Welcome to the first of my new series of Regional Focus pieces about the poetry scene around the UK. I suppose I could have called it ‘Down Your Way’ or some other BBC-esque ever-so-slightly patronising title. Or I could have racked my brains for something witty, wacky or non-cliched. But hey.
PS: it’s long – grab a cup of tea and a biscuit.
So. Leicestershire. Where better to start than one of England’s ancient land-locked counties? Let’s get the basics out of the way. Here’s where it is:
For the benefit of my non-British readers, or anyone who’s not sure (I feel a BBC moment coming on here!) it’s pronounced like this:
If you think that’s tricky then in 1087 it was called Laegrecastrescir. Which I’m not going to attempt to pronounce.
(I’ve been alerted to the fact that the above audio file doesn’t work for everyone – apologies if you clicked and nothing happened!)
Wikipedia says the population of the whole county is just under a million, and let me tell you, it’s seething with poetry. I asked a number of Leics poets what was going on up there. They sent back a TON of juicy information.
First of all, a bit about my special correspondents:
Jayne is one of my virtual blogger friends who writes about her poetry life and the local scene on her blog. She’s lived in Leicestershire since 1989. Her pamphlet Beyond the Tune was published by Soundswrite in September 2014. Soundswrite is a women’s poetry workshopping and reading group that also has a small press – so far it has published three anthologies and five pamphlets. As well as attending and running workshops, Jayne is heavily involved in local projects including her most recent role as a commissioned writer for Sole2Soul, a project by University of Leicester’s Centre for New Writing, to attract visitors to Market Harborough Museum’s Faulkner boot and shoe exhibit.
DA (Davina) Prince
I first met Davina at a launch of The Rialto last year, and when we met again at the Poetry Book Fair we talked about many things including the idea of a Regional Focus series on this blog. So I have Davina to thank for the inspiration. Leicestershire-born Davina was a little coy about answering my request to ‘tell us about yourself’, but from her Poetry p f page I glean that she has had three pamphlets and two collections of poetry published, the latest being the super Common Ground from HappenStance (2014).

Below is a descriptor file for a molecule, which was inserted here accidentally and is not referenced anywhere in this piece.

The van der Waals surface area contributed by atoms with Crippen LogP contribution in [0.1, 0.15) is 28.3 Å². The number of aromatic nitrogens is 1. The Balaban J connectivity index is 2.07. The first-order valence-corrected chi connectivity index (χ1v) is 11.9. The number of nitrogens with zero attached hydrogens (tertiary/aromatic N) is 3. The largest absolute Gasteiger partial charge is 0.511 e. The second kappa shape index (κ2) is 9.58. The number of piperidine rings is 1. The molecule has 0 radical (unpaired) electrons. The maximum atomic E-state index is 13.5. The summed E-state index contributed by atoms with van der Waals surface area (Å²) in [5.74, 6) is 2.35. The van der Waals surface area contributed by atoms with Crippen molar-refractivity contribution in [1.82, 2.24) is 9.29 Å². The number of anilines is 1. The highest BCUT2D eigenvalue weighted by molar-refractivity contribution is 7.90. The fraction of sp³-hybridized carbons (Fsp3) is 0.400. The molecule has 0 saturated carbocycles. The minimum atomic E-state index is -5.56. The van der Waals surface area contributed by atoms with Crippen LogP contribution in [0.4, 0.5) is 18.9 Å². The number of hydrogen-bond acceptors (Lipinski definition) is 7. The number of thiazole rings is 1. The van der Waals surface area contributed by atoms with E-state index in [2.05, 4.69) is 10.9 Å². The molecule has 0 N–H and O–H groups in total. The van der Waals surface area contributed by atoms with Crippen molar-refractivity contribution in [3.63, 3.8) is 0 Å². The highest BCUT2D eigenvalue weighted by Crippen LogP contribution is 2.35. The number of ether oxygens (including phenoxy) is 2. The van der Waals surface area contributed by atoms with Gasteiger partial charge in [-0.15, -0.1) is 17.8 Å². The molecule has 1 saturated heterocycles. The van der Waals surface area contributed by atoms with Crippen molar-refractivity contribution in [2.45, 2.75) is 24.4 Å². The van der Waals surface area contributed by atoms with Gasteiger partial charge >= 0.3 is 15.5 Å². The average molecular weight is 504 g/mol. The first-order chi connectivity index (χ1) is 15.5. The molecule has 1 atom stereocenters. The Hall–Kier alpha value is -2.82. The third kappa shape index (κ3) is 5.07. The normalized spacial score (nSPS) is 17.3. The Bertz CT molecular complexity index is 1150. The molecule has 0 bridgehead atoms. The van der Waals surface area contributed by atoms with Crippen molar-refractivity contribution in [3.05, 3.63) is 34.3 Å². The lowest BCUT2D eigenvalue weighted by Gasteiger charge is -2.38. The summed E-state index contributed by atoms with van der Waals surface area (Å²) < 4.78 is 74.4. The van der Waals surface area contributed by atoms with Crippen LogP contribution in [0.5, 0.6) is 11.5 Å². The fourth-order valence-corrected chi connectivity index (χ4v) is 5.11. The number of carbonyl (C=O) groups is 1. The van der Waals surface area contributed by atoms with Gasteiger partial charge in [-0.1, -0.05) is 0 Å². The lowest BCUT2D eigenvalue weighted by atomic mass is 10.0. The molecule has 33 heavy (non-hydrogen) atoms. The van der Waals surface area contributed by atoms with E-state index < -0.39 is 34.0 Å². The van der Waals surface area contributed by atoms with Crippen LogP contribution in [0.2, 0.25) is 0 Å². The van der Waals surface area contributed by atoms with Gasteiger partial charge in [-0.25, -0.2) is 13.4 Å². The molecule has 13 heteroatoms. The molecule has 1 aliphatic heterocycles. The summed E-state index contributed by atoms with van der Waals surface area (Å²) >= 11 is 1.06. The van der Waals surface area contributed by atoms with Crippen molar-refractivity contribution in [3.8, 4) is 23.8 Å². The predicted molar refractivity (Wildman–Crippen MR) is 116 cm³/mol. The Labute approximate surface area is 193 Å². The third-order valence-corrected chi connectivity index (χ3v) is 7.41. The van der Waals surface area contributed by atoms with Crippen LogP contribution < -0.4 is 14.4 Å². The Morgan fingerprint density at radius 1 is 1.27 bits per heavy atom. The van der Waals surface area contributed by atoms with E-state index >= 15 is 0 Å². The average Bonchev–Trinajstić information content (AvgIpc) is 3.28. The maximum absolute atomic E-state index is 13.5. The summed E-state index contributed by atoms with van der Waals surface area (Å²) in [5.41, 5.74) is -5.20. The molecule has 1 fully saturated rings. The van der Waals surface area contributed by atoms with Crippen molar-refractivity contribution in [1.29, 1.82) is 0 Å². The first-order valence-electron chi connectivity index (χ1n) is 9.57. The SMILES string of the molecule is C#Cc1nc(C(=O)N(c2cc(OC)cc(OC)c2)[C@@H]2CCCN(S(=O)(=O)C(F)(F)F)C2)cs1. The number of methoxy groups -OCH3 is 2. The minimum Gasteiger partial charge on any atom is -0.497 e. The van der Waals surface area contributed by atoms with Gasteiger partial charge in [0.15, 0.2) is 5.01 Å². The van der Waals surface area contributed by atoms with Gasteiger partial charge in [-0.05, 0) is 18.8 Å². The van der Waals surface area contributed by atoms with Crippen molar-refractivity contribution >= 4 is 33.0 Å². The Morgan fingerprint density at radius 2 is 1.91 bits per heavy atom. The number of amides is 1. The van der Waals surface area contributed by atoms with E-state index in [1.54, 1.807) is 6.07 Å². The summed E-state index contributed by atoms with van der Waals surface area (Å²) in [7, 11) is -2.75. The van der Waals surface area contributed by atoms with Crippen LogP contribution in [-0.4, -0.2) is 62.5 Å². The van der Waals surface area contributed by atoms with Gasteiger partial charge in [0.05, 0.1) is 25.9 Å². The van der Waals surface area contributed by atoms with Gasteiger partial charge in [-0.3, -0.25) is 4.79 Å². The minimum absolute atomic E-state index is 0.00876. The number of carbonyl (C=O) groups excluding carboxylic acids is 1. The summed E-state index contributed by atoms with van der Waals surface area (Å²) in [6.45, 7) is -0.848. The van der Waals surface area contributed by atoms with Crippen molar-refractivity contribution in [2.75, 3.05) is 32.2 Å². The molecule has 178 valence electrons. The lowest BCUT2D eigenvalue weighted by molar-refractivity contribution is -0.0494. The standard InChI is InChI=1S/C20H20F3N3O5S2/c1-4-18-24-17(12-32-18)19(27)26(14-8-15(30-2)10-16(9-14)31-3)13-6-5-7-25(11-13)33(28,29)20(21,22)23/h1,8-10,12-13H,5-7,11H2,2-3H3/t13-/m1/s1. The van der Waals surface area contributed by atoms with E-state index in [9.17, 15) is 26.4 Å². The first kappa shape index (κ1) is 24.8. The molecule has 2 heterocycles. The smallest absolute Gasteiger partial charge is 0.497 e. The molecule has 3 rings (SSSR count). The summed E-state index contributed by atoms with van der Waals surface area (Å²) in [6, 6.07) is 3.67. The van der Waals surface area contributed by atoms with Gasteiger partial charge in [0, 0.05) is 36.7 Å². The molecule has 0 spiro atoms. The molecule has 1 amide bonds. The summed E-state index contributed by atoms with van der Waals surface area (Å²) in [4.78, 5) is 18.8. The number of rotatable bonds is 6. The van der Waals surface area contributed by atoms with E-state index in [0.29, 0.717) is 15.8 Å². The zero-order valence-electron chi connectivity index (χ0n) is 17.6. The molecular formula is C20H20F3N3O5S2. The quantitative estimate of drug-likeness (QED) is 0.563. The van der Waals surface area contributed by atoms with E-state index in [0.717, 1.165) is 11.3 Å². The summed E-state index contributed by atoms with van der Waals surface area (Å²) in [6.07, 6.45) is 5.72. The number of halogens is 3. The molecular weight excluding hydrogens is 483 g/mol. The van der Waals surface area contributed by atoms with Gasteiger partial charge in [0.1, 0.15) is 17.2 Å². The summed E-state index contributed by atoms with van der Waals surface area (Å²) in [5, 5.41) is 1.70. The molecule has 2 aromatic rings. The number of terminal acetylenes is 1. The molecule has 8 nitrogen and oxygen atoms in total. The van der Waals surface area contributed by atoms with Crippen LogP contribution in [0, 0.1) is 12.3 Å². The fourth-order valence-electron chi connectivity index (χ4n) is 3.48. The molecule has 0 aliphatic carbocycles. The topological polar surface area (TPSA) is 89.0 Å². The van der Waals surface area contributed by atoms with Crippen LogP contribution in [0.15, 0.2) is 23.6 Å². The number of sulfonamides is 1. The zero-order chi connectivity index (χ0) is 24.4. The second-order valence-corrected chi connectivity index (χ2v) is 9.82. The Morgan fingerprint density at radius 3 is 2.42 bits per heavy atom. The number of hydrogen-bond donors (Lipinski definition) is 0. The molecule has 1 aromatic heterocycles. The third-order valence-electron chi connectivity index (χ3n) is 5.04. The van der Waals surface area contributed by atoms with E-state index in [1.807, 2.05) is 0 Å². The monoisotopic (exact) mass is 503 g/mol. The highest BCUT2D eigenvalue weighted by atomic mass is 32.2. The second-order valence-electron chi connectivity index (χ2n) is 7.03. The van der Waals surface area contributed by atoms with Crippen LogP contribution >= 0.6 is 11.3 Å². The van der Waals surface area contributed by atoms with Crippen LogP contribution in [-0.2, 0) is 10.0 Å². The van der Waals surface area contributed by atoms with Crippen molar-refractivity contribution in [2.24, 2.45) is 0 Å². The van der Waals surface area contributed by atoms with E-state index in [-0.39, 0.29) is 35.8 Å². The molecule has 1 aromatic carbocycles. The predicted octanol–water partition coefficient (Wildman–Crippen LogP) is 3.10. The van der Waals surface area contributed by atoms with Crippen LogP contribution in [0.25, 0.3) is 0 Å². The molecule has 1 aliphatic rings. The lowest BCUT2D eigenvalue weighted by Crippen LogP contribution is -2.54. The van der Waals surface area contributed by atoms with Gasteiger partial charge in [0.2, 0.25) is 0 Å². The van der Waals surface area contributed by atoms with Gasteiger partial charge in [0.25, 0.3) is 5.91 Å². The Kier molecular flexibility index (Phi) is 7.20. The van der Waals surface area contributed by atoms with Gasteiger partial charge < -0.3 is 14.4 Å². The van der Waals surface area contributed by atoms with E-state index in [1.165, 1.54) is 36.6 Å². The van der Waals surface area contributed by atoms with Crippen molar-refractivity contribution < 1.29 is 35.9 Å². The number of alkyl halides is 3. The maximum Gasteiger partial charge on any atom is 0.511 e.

Roy was manning the HappenStance table at the Poetry Book Fair last year when we were introduced – always wonderful to meet poet bloggers face to face, and I’ve been enjoying Roy’s thoughtful and perceptive blog for some time now. Roy lives in a village on the south side of Leicester where he’s been since 1998, although he lived in Leicestershire as a child “so I’m familiar with the greeting ‘Aye up me duck’, although you hear this less nowadays” – shame! Roy is widely published and has a pamphlet Gopagilla (Crystal Clear, 2012) and a full collection The Sun Bathers (Shoestring Press, 2013).
Partly raised in Nottinghamshire, Maria admits “It was love that brought me back to the Midlands” – aaw! Now living in Loughborough, she balances bringing up twin 6-year old daughters with ‘poeting’ – her term for travelling around attending events, readings and so forth. Maria’s name came up again and again in my research for this piece – she’s a publisher, reviewer and poetry event promoter as well as a poet and she blogs at Commonplace. Her collection Melanchrini is published by Nine Arches Press (2012) and was shortlisted for the Michael Murphy Memorial Prize.
Charles Lauder Jnr
Charles is a native Texan who, like Maria, was brought to Leicestershire by love – to the village where his wife grew up in fact. Anglophile Charles is fascinated by English history – “like many ex-pats, I now often write about how my adopted culture compares to my native culture.” Charles has run the South Leicestershire Stanza for the last six years, and as well as being widely published he’s also Deputy Editor of The Interpreter’s House.